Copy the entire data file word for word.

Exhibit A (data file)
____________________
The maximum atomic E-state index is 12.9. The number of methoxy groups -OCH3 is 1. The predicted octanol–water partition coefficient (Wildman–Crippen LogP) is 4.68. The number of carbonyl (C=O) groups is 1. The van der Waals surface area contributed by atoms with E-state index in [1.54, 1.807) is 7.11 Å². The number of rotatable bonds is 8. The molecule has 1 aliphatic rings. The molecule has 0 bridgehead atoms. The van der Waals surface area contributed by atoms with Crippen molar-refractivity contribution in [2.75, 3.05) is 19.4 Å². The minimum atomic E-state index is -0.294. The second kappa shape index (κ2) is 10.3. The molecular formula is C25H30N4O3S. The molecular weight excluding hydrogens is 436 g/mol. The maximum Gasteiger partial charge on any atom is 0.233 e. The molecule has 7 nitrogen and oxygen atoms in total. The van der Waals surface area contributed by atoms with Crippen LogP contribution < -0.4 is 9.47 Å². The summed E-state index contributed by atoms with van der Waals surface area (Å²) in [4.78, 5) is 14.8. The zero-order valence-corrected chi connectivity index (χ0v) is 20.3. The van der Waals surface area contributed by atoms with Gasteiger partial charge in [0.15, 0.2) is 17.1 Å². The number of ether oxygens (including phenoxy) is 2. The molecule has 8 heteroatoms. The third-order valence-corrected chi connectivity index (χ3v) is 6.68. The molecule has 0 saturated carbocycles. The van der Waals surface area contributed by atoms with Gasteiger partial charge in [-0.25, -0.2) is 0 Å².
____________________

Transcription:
The maximum atomic E-state index is 12.9. The number of methoxy groups -OCH3 is 1. The predicted octanol–water partition coefficient (Wildman–Crippen LogP) is 4.68. The number of carbonyl (C=O) groups is 1. The van der Waals surface area contributed by atoms with E-state index in [1.54, 1.807) is 7.11 Å². The number of rotatable bonds is 8. The molecule has 1 aliphatic rings. The molecule has 0 bridgehead atoms. The van der Waals surface area contributed by atoms with Crippen molar-refractivity contribution in [2.75, 3.05) is 19.4 Å². The minimum atomic E-state index is -0.294. The second kappa shape index (κ2) is 10.3. The molecular formula is C25H30N4O3S. The molecular weight excluding hydrogens is 436 g/mol. The maximum Gasteiger partial charge on any atom is 0.233 e. The molecule has 7 nitrogen and oxygen atoms in total. The van der Waals surface area contributed by atoms with Crippen LogP contribution < -0.4 is 9.47 Å². The summed E-state index contributed by atoms with van der Waals surface area (Å²) in [4.78, 5) is 14.8. The zero-order valence-corrected chi connectivity index (χ0v) is 20.3. The van der Waals surface area contributed by atoms with Gasteiger partial charge in [0.15, 0.2) is 17.1 Å². The number of ether oxygens (including phenoxy) is 2. The molecule has 8 heteroatoms. The third-order valence-corrected chi connectivity index (χ3v) is 6.68. The molecule has 0 saturated carbocycles. The van der Waals surface area contributed by atoms with Gasteiger partial charge in [-0.25, -0.2) is 0 Å².